It is not time to escape; it is time to accept and to believe in our inherent goodness, and to radiate kindness. Stand for what you wish had been stood for in the voting booths, and spread it in any way that you can. Hate did not trump love. Fear did, but only for a second. This is not the end, this is not time to despair and collapse and give up, this is not permanent. It is a beginning; a time to do better, try harder, be kinder, fight stronger, and to forgive. Feel the fear and shake it off; do not let it take hold of you. And think. Notice the movements sweeping the social media world and consider their implications and potential consequences. Make every move a conscious one, and never act out of fear. Here are a couple of movements, spreading across social media right now, to carefully consider before clicking “share” or signing your name:
- All women should go out and get an IUD. This article has flooded my Facebook newsfeed since the election, urging any woman planning to engage in sexual intercourse in the next four years to seriously consider getting an IUD before Trump’s inauguration, before the repeal of insurance reform, and before the reversal of Roe vs Wade. One caption even made the point:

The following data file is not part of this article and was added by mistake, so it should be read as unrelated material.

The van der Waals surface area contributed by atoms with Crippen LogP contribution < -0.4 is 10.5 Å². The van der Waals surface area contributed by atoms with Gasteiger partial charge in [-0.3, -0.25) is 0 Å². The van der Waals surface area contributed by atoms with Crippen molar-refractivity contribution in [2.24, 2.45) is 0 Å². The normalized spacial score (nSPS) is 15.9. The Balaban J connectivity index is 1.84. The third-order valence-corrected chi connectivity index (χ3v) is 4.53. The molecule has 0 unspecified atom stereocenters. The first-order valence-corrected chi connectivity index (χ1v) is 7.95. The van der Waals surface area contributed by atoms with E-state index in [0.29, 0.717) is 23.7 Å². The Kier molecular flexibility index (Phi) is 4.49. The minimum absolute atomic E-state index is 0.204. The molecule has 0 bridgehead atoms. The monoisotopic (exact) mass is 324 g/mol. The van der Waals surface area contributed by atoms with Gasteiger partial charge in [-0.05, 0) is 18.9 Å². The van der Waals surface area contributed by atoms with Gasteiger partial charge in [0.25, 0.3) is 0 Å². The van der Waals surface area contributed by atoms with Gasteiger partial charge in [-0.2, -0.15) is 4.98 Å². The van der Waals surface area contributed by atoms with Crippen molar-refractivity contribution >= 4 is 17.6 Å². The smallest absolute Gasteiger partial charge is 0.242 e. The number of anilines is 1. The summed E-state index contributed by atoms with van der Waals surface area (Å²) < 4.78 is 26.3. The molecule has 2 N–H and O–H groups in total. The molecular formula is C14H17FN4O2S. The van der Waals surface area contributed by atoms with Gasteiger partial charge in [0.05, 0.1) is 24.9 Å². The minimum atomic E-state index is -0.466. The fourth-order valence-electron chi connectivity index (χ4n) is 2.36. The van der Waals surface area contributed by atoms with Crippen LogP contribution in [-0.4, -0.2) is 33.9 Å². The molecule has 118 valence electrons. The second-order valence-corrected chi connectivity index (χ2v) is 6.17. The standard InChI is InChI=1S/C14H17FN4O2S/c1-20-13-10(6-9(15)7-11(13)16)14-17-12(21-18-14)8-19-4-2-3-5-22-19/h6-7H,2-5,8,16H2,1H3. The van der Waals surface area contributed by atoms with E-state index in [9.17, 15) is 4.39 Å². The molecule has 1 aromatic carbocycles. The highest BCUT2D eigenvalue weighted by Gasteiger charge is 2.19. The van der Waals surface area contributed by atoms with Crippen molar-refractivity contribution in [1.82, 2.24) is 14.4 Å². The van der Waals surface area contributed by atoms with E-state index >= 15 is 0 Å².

“IUDs can last over 5 years, which should cover you until our country elects someone who cares about reproductive health and women’s rights. Do not take risks with your sexual health.”
While understandable, to encourage women en masse to go get any form of hormonal birth control, each with its own potentially serious risks, is irresponsible, extreme, and potentially dangerous. It will take time to overturn the Affordable Care Act, and even longer to overturn Roe vs Wade. Checks and balances are in place to protect us from sudden decisions and to assure that multiple voices are heard. Fear needn’t rule our decisions.
- Urge the electoral college to elect Hillary Clinton. This petition currently has over four million shares on Facebook and Twitter. While it sounds like a good idea, consider this: The electoral college does not vote until Dec.19, just a month before the presidential inauguration, and Congress does not accept the results until Jan. 6, just two weeks before inauguration. Congress is controlled by Trump’s party and is unlikely to accept any new results. Imagine the Constitutional and logistical crisis this move would create regarding the peaceful transition of power. This move could turn the country on its head, potentially without any pay off.
This is not to say women should not to consider birth control options or that we should not explore ways to update our election system to better match the needs of our contemporary era. It is simply to ask each of us to carefully consider the messages we spread in the world. We do not need to spread more messages of hate, panic or fear. It is time to stand up for love, for acceptance, and to move forward as a nation, as united as we can be.